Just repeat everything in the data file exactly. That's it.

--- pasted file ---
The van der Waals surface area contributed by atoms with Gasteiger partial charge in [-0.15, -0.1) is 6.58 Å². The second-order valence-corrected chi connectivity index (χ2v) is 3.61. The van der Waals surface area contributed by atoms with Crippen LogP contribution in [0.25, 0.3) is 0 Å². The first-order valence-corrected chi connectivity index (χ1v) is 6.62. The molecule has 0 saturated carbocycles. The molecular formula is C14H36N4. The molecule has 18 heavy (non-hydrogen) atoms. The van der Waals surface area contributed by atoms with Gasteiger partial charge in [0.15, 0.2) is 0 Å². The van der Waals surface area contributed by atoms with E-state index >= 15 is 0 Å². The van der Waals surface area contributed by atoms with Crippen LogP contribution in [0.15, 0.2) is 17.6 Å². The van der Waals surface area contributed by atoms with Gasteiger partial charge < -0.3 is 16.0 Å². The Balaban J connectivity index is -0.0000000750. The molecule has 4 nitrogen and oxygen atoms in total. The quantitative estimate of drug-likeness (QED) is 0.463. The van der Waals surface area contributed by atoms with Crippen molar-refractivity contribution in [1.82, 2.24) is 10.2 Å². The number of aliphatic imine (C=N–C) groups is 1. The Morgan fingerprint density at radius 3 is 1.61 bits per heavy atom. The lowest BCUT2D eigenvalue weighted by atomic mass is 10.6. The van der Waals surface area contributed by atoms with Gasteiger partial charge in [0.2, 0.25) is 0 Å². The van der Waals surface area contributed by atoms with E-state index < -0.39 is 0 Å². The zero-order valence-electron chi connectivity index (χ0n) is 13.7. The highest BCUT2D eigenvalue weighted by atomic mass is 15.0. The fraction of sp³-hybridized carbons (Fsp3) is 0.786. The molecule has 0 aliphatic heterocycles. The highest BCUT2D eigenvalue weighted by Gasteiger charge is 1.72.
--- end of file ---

The van der Waals surface area contributed by atoms with Gasteiger partial charge in [-0.15, -0.1) is 6.58 Å². The second-order valence-corrected chi connectivity index (χ2v) is 3.61. The van der Waals surface area contributed by atoms with Crippen LogP contribution in [0.25, 0.3) is 0 Å². The first-order valence-corrected chi connectivity index (χ1v) is 6.62. The molecule has 0 saturated carbocycles. The molecular formula is C14H36N4. The molecule has 18 heavy (non-hydrogen) atoms. The van der Waals surface area contributed by atoms with Gasteiger partial charge in [0.15, 0.2) is 0 Å². The van der Waals surface area contributed by atoms with E-state index >= 15 is 0 Å². The van der Waals surface area contributed by atoms with Crippen LogP contribution in [0.15, 0.2) is 17.6 Å². The van der Waals surface area contributed by atoms with Gasteiger partial charge < -0.3 is 16.0 Å². The Balaban J connectivity index is -0.0000000750. The molecule has 4 nitrogen and oxygen atoms in total. The quantitative estimate of drug-likeness (QED) is 0.463. The van der Waals surface area contributed by atoms with Crippen molar-refractivity contribution in [1.82, 2.24) is 10.2 Å². The number of aliphatic imine (C=N–C) groups is 1. The Morgan fingerprint density at radius 3 is 1.61 bits per heavy atom. The lowest BCUT2D eigenvalue weighted by atomic mass is 10.6. The van der Waals surface area contributed by atoms with Gasteiger partial charge in [0.2, 0.25) is 0 Å². The van der Waals surface area contributed by atoms with E-state index < -0.39 is 0 Å². The zero-order valence-electron chi connectivity index (χ0n) is 13.7. The highest BCUT2D eigenvalue weighted by atomic mass is 15.0. The fraction of sp³-hybridized carbons (Fsp3) is 0.786. The molecule has 0 aliphatic heterocycles. The highest BCUT2D eigenvalue weighted by Gasteiger charge is 1.72.